By Lucy Craymer
Nikkei leads losses, Kospi faces worst 4-day decline since 2012
The latest decline in global stocks moved to Asia Pacific on Friday after late heavy selling in the U.S. left the Dow Jones Industrial Average and S&P 500 in correction territory for the first time in two years.
Also pressured by renewed safe-haven flows into the yen, Japan's Nikkei Stock Average led the declines, skidding 3%. The index has slumped 9% since Monday, on pace for its biggest weekly drop since the heavy global selling seen in February 2016.
The dollar was recently at Yen108.70, nearly a full yen less than where it stood at Thursday's Tokyo stock-market close.
Indexes in Australia and New Zealand each fell 1.5% Friday -- both face their worst week in at least two years.
South Korea's Kospi , which had seen its biggest four-day decline since 2012 before rebounding some on Thursday, was down 2% early Friday.
The slump in U.S. stocks Thursday came despite Treasury yields moving little. Rising yields had been cited as a factor in equities' turn over the past week, but 10-year Treasury yields on Thursday remained about 2.85% -- around four-year highs.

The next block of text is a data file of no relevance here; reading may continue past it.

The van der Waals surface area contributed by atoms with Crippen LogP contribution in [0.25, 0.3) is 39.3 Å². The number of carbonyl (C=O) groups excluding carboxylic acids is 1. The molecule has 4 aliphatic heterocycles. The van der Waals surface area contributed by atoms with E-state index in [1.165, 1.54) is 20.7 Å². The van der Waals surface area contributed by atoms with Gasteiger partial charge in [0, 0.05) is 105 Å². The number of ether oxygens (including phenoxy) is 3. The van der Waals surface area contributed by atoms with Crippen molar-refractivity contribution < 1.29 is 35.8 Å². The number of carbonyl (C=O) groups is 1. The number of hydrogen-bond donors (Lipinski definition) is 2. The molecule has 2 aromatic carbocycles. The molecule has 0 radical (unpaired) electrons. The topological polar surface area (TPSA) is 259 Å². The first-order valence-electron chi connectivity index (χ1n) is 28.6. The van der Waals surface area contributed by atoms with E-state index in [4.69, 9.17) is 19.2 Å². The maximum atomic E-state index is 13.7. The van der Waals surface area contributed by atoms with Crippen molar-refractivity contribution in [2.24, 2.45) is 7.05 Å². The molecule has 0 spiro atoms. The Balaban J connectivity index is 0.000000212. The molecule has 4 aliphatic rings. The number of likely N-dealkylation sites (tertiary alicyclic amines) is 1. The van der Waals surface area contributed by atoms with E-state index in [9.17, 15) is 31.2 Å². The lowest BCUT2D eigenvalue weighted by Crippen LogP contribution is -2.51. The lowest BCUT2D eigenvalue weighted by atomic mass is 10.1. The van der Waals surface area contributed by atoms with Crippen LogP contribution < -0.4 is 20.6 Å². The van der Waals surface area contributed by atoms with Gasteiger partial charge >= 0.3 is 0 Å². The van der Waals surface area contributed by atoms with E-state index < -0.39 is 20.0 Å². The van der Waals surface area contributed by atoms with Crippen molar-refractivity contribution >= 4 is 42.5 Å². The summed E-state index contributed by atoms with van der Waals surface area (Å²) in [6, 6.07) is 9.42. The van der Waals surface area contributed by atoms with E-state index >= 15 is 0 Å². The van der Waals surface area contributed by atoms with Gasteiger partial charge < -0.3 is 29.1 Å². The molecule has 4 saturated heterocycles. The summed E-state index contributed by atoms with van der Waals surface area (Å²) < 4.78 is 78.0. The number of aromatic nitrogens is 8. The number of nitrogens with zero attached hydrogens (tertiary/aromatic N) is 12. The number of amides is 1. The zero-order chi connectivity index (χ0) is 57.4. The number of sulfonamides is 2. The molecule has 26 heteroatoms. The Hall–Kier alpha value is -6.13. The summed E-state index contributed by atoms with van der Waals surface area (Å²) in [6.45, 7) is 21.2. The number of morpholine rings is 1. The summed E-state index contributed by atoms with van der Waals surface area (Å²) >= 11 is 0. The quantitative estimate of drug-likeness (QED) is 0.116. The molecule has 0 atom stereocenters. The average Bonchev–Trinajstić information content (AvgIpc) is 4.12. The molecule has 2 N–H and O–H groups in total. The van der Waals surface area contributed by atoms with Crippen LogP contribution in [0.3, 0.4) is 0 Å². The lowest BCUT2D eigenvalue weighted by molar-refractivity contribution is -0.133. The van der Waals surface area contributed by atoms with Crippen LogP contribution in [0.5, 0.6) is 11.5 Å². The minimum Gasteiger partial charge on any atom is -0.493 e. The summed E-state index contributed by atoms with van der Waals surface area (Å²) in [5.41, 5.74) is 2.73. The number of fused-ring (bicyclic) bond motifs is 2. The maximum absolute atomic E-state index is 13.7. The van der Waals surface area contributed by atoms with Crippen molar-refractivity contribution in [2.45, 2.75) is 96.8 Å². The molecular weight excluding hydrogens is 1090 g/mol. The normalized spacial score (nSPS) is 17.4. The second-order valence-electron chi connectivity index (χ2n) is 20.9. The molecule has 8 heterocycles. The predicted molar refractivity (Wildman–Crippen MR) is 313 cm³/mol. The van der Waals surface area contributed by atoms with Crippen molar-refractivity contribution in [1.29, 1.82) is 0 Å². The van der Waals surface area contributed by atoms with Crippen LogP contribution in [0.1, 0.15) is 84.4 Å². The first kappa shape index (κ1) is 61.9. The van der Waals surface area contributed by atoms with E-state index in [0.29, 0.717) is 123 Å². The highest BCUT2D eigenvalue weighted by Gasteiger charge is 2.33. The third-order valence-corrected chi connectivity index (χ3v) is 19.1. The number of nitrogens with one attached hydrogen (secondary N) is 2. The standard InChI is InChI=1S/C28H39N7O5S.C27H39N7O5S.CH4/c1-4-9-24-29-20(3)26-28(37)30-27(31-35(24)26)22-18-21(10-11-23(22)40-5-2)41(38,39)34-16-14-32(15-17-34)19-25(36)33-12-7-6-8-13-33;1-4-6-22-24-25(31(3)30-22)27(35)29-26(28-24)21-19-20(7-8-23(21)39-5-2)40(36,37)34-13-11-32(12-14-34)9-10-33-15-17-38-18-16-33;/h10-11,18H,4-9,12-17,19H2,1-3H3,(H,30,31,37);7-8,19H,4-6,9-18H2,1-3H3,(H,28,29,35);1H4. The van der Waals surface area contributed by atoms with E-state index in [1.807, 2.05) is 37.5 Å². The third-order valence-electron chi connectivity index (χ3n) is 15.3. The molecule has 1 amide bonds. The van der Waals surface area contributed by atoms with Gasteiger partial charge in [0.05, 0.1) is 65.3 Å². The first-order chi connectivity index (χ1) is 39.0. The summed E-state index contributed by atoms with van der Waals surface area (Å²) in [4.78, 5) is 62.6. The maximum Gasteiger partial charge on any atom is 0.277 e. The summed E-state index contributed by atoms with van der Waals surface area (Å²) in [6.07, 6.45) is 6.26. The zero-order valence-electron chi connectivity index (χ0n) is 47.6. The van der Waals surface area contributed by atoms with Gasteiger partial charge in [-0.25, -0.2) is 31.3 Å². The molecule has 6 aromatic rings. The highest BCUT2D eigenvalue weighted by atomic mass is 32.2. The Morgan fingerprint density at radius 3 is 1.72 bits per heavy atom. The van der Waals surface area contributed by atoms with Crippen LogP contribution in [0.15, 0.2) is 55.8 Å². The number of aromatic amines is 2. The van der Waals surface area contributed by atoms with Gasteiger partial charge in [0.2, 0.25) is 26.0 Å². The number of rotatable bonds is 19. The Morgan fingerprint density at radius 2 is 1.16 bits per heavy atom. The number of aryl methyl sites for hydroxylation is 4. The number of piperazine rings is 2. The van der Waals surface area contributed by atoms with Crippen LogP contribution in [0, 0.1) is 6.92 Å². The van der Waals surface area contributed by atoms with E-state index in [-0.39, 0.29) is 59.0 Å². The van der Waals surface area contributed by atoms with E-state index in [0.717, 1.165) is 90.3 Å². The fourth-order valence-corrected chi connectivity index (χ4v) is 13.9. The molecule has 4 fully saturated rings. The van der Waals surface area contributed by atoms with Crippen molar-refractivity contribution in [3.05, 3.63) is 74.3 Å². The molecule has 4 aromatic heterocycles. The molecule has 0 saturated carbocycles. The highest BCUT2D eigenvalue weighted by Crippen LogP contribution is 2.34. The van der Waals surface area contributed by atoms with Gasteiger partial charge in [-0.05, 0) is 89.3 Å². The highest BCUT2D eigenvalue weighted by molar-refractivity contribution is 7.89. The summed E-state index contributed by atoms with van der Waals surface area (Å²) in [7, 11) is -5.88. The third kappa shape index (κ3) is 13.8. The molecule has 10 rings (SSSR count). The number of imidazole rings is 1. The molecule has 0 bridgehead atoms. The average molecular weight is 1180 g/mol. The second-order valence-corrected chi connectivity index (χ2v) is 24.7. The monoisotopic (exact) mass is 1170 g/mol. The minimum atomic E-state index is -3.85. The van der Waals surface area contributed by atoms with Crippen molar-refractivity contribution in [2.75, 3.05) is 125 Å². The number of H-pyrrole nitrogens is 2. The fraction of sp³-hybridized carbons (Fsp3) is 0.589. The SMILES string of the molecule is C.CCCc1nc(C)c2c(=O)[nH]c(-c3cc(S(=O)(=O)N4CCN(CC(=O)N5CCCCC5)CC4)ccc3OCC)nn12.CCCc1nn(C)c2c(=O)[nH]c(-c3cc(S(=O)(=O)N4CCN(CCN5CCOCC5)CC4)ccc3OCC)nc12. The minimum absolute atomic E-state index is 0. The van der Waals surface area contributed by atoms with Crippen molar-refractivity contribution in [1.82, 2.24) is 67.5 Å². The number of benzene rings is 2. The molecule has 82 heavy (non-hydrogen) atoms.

Still, "the markets are trying to navigate the prospect of increased interest-rate hikes...as inflation potentially appears," said Stuart Ive, private client manager at OM Financial in Wellington. "As with any one-way bet, like equities have been since 2009, there comes a point where the game changes. This looks like now."
Meanwhile, Congress still needs to vote Thursday night on an agreement to keep the federal government from partially shutting down at midnight.
In commodities, oil futures fell another 1% in Asia on Friday after logging a similar decline in Thursday's global session. Iran announcing plans to increase output over the next three to four years was pressuring the market in recent hours, Ive said. Brent futures are about $64 a barrel, and he said if they fall back below $60, there may be some comments coming from members of the Organization of the Petroleum Exporting Countries.